The State Of Exercise, Fitness And Physical Activity In Singapore

November 10, 2010

Image for group exerciseNot too long ago, there were reports in the media that there has been a marked rise in the number of people in Singapore engaging in some form of recreational exercise or fitness activity compared to a decade ago.

A quick glance at the rising membership in commercial gyms and public fitness centers, as well as the large morning and evening crowds at outdoor stadiums and neighbourhood parks tend to lead one to an affirmative conclusion as well.

However, on closer scrutiny, there is more to it than meets the eye.

Though the absolute number of people engaging in fitness and exercise programs in Singapore may have gone up over the years, the actual QUALITY of the activities and programs themselves seem to have yield little change over time.

And when we say QUALITY of an exercise/fitness program, we are inherently talking about the following aspects:

1. the proper EXECUTION of an exercise or fitness activity,

2. the PROGRAM DESIGN behind any physical activity,

3. the ADHERENCE to basic scientific exercise/fitness principles. 

Looking at point (1), most trained Singapore Fitness Professionals would unanimously agree and lament at the deplorable state of exercise execution found among most gym participants and recreational exercise enthusiasts. 

From basic movements like lifting a barbell off the ground, to the running gait of a jogger, to the execution of a  simple body-weight push-up, most trained Singapore fitness trainers and exercise coaches would winch in horror, or even stifle a giggle – depending on their mood on that day – at the sight of amateur recreational fitness enthusiasts executing any such a move through its entire kinetic chain.

Poor technique, improper body posturing, inadequate range of movement and ballistic (bouncy) bodily motions are just some of the more common execution problems encountered island-wide in ANY gym, fitness corner or outdoor park.

And if we take into account point (2), things seem even bleaker.

Most Singapore enthusiasts seem to have no, or at best, little idea of what constitutes a  proper program design. Their exercise choices and activities are often a haphazard mix-match of movements plucked from their own unscientific observations of what others are doing around them – a phenomenon the Fitness Profession candidly call “Monkey See, Monkey Do”, or adapted from unreliable sources such as off-the-rack glossy fitness tabloids and magazines.

The sad, but true state of affairs is such that the majority of fitness and exercise participants in Singapore has very little knowledge of, or even completely no idea what muscle groups a particular exercise is targeting at, or what fitness component they are training with any given movement, or how to properly string a series or sequence of movements together for maximum synergistic effect!!!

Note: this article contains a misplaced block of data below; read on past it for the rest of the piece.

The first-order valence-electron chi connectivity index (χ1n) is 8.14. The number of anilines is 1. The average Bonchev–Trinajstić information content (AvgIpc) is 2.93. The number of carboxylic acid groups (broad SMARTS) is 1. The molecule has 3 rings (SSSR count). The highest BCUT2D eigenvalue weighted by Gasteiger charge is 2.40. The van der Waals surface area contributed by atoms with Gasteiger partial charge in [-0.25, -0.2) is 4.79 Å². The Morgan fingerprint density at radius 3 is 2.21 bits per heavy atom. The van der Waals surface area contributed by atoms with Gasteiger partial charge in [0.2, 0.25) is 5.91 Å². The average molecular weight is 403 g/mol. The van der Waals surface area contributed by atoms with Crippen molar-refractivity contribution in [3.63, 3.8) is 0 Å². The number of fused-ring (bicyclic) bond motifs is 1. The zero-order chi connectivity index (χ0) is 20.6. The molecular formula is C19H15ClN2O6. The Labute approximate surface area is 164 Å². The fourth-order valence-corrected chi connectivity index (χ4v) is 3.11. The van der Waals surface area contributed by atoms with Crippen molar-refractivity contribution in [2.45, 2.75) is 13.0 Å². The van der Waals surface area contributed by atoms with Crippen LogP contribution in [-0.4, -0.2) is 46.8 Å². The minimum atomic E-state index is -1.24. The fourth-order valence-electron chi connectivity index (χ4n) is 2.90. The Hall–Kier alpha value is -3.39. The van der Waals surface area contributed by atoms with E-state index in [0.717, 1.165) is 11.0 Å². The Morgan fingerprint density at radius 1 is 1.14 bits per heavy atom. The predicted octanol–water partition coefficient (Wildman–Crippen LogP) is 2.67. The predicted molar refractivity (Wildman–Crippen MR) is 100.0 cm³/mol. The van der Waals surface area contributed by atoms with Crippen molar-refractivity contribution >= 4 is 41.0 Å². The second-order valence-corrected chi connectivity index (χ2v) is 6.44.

And when we put point (3) together, the current state of affairs worsens considerably. 

Exercise is a SCIENCE, and that’s why they are academic disciplines such as Exercise Science, Sports Science, Human Movement, Biomechanics etc. Unfortunately, the underlying principles behind these fields of study are often thrown out of the window by most recreational fitness enthusiasts in their fitness pursuits – very often to their own detriment.

A point to note: one does NOT have to be an Olympic Athlete or engage in serious Competitive Sports in order to apply these principles or benefit from them. Most standard exercise and fitness principles such as those pertaining to Exercise Intensity, Exercise Frequency and even the Concept of Specificity – should form the backbone of ANY exercise or fitness program – even those of a  recreational value.

But, unfortunately, as far as the Singapore Fitness Culture is concerned, this is sorely lacking.

What then is the panacea to these ailments affecting the QUALITY of the fitness or physical programs of our recreational athletes?

We think the answer is EDUCATION.

Education in the sense of ownership and responsibility on the part of the athletes and exercisers concerned to read up and educate themselves on the whats and hows of exercising. Frankly, what’s the point of working-out at all – when quality is ABSENT in any fitness program – as one is only further reinforcing bad exercise habits, putting one at risk of injuries, and getting further away from one’s original fitness goals? 

Alternatively, if self-education is too much to ask of our recreational athletes and fitness enthusiasts, then they should seriously consider the services of professionals: like personal trainers, fitness coaches or sports performance specialists to help them improve the QUALITY of their workouts.

Only if, and when, such steps are taken to improve the QUALITY of physical activities among our population, then can Singapore truly say that its citizens are benefitting from the exercises and physical activities that they are engaged in.

Otherwise, the increase in participation numbers is merely a facade and a false dawn.

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